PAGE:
Like any medical procedure All-on-4 has its share of risks. We’ve written on several occasions of the many perks associated with an All-on-4 dental implant; but many might be wondering what could potentially go wrong with the procedure. Today we are going talk about risks and the steps you should take to avoid them.
First, a reminder, over 97% of All-on-4 procedures lasts for at least 10 years, (and probably a lot longer, but we only have the empirical data for that timeframe), and an inexperienced or shady dentist plus bad aftercare account for over two-thirds of all-on-4s failures.
Risks with the implants
Perhaps the most concerning risk is the possibility that at least one of the implants doesn’t take hold; either because it was misplaced, it was faulty or because the bone didn’t heal appropriately. Recent studies have shown that consuming alcohol and tobacco during the first few weeks after an all-on-4 procedure may increase the risk of implant failure, as both of these products have a detrimental effect on the healing process. Fortunately, even if it’s bothersome, an implant failure has little consequences; due to the simplicity of the process, a dentist can easily set another appointment to replace it in a single sitting.
In Dental Solutions we take every precaution to make sure that the implants won’t fail, first, by having experts in All-on-4 treatment, such as Dr. Xochipilli Bojorquez. An secondly, by making sure that we use the best dental equipment and the latest technology available, your safety and well-being is our primary goal.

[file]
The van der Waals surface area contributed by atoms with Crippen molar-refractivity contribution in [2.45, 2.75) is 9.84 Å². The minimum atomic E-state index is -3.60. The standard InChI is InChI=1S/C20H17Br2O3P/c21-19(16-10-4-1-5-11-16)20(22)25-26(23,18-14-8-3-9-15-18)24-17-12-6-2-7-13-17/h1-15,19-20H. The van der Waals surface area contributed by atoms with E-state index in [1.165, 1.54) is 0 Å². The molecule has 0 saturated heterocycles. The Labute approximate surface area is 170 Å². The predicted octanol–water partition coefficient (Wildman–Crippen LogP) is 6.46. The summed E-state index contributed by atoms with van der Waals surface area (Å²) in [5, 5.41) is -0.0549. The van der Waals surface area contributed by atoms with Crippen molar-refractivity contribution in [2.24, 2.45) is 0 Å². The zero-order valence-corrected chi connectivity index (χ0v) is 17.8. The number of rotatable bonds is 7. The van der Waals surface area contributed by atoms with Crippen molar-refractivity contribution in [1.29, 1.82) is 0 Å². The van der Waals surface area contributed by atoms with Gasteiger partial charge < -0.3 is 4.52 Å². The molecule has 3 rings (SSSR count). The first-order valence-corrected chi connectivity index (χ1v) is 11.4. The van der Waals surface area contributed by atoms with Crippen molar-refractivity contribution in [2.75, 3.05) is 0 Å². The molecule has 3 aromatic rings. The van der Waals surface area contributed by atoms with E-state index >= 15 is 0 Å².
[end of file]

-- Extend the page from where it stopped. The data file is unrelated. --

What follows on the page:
Problems with the denture
On the other hand, the permanent denture affixed to the implant can also present its own share of issues. One of the most common mistakes new dentists make when placing all-on-4s is to make the final denture from acrylic or plastic. While this could work in theory, these materials tend to stain very quickly, and they accumulate residues and tartar, which may lead to bad breath. It’s not that big a deal when used for temporary dentures, since the can be removed and cleaned, but that’s not the case with an All-on-4.
All-on-4 dentures should be made out of zirconia or fused porcelain, which isn’t just easier to maintain, but also has a lower risk of chipping or fracturing. And in case it does happen, the dentist can easily fix or replace the denture as needed.